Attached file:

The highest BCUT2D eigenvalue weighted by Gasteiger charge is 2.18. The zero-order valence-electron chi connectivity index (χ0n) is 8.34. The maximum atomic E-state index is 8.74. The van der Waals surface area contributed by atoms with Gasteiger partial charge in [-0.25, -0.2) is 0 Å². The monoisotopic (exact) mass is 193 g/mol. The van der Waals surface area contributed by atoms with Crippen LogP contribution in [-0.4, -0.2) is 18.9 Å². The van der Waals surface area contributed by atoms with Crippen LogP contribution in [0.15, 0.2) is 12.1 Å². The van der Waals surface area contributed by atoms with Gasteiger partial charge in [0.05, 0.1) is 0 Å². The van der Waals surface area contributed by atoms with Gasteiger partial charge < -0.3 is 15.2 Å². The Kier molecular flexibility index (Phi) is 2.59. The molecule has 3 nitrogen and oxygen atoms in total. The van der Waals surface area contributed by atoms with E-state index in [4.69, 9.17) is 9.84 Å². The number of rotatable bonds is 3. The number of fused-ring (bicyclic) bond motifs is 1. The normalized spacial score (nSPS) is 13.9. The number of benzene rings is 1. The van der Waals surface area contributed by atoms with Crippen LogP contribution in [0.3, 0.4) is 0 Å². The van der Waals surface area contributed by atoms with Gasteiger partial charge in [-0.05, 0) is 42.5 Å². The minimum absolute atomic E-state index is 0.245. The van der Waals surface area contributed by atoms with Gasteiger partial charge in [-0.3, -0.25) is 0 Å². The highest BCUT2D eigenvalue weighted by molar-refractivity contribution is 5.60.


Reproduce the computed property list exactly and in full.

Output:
The highest BCUT2D eigenvalue weighted by Gasteiger charge is 2.18. The zero-order valence-electron chi connectivity index (χ0n) is 8.34. The maximum atomic E-state index is 8.74. The van der Waals surface area contributed by atoms with Gasteiger partial charge in [-0.25, -0.2) is 0 Å². The monoisotopic (exact) mass is 193 g/mol. The van der Waals surface area contributed by atoms with Crippen LogP contribution in [-0.4, -0.2) is 18.9 Å². The van der Waals surface area contributed by atoms with Crippen LogP contribution in [0.15, 0.2) is 12.1 Å². The van der Waals surface area contributed by atoms with Gasteiger partial charge in [0.05, 0.1) is 0 Å². The van der Waals surface area contributed by atoms with Gasteiger partial charge < -0.3 is 15.2 Å². The Kier molecular flexibility index (Phi) is 2.59. The molecule has 3 nitrogen and oxygen atoms in total. The van der Waals surface area contributed by atoms with E-state index in [4.69, 9.17) is 9.84 Å². The number of rotatable bonds is 3. The number of fused-ring (bicyclic) bond motifs is 1. The normalized spacial score (nSPS) is 13.9. The number of benzene rings is 1. The van der Waals surface area contributed by atoms with Crippen LogP contribution in [0.3, 0.4) is 0 Å². The van der Waals surface area contributed by atoms with Gasteiger partial charge in [-0.05, 0) is 42.5 Å². The minimum absolute atomic E-state index is 0.245. The van der Waals surface area contributed by atoms with Gasteiger partial charge in [-0.3, -0.25) is 0 Å². The highest BCUT2D eigenvalue weighted by molar-refractivity contribution is 5.60.